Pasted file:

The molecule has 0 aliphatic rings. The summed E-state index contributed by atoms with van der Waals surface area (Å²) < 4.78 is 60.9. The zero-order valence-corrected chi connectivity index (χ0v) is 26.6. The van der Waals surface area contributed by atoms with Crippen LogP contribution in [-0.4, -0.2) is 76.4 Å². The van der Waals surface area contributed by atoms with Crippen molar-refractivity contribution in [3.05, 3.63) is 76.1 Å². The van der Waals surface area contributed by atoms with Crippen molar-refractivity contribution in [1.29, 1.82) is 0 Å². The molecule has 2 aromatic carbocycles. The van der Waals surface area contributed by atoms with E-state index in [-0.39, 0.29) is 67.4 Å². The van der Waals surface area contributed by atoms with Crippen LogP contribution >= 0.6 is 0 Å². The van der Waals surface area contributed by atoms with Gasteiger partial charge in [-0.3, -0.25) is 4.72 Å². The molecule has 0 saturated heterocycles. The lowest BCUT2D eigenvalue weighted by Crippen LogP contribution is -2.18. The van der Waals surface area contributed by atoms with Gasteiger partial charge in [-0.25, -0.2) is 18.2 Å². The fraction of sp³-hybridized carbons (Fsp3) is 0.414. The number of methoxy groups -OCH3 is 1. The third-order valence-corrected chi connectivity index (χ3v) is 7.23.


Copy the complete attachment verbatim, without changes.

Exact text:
The molecule has 0 aliphatic rings. The summed E-state index contributed by atoms with van der Waals surface area (Å²) < 4.78 is 60.9. The zero-order valence-corrected chi connectivity index (χ0v) is 26.6. The van der Waals surface area contributed by atoms with Crippen LogP contribution in [-0.4, -0.2) is 76.4 Å². The van der Waals surface area contributed by atoms with Crippen molar-refractivity contribution in [3.05, 3.63) is 76.1 Å². The van der Waals surface area contributed by atoms with Crippen molar-refractivity contribution in [1.29, 1.82) is 0 Å². The molecule has 2 aromatic carbocycles. The van der Waals surface area contributed by atoms with E-state index in [-0.39, 0.29) is 67.4 Å². The van der Waals surface area contributed by atoms with Crippen LogP contribution >= 0.6 is 0 Å². The van der Waals surface area contributed by atoms with Gasteiger partial charge in [-0.3, -0.25) is 4.72 Å². The molecule has 0 saturated heterocycles. The lowest BCUT2D eigenvalue weighted by Crippen LogP contribution is -2.18. The van der Waals surface area contributed by atoms with Gasteiger partial charge in [-0.25, -0.2) is 18.2 Å². The fraction of sp³-hybridized carbons (Fsp3) is 0.414. The number of methoxy groups -OCH3 is 1. The third-order valence-corrected chi connectivity index (χ3v) is 7.23.